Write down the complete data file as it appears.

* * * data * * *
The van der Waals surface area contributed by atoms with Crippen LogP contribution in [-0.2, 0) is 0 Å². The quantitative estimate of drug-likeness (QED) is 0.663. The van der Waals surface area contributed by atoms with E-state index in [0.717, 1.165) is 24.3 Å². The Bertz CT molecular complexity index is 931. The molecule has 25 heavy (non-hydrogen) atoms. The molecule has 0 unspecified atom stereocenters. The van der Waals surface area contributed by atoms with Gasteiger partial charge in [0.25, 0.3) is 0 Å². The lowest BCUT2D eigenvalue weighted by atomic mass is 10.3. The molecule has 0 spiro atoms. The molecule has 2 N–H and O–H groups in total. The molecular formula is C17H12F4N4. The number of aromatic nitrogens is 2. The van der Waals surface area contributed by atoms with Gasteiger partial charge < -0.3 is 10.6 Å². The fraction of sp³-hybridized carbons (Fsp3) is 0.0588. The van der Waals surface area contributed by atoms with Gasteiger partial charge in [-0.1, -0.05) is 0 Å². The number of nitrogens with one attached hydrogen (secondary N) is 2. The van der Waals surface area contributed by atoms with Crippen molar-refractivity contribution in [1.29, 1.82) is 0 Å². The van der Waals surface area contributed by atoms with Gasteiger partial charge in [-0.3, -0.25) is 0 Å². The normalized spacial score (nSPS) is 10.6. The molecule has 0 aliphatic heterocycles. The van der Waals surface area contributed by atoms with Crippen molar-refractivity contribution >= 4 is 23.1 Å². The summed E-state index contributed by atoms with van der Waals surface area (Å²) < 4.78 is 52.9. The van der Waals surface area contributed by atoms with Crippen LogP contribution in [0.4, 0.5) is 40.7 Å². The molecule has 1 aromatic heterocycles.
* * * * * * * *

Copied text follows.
The van der Waals surface area contributed by atoms with Crippen LogP contribution in [-0.2, 0) is 0 Å². The quantitative estimate of drug-likeness (QED) is 0.663. The van der Waals surface area contributed by atoms with E-state index in [0.717, 1.165) is 24.3 Å². The Bertz CT molecular complexity index is 931. The molecule has 25 heavy (non-hydrogen) atoms. The molecule has 0 unspecified atom stereocenters. The van der Waals surface area contributed by atoms with Gasteiger partial charge in [0.25, 0.3) is 0 Å². The lowest BCUT2D eigenvalue weighted by atomic mass is 10.3. The molecule has 0 spiro atoms. The molecule has 2 N–H and O–H groups in total. The molecular formula is C17H12F4N4. The number of aromatic nitrogens is 2. The van der Waals surface area contributed by atoms with Gasteiger partial charge < -0.3 is 10.6 Å². The fraction of sp³-hybridized carbons (Fsp3) is 0.0588. The van der Waals surface area contributed by atoms with Gasteiger partial charge in [-0.1, -0.05) is 0 Å². The number of nitrogens with one attached hydrogen (secondary N) is 2. The van der Waals surface area contributed by atoms with Crippen molar-refractivity contribution in [1.29, 1.82) is 0 Å². The van der Waals surface area contributed by atoms with Gasteiger partial charge in [-0.3, -0.25) is 0 Å². The normalized spacial score (nSPS) is 10.6. The molecule has 0 aliphatic heterocycles. The van der Waals surface area contributed by atoms with Crippen molar-refractivity contribution >= 4 is 23.1 Å². The summed E-state index contributed by atoms with van der Waals surface area (Å²) < 4.78 is 52.9. The van der Waals surface area contributed by atoms with Crippen LogP contribution in [0.4, 0.5) is 40.7 Å². The molecule has 1 aromatic heterocycles.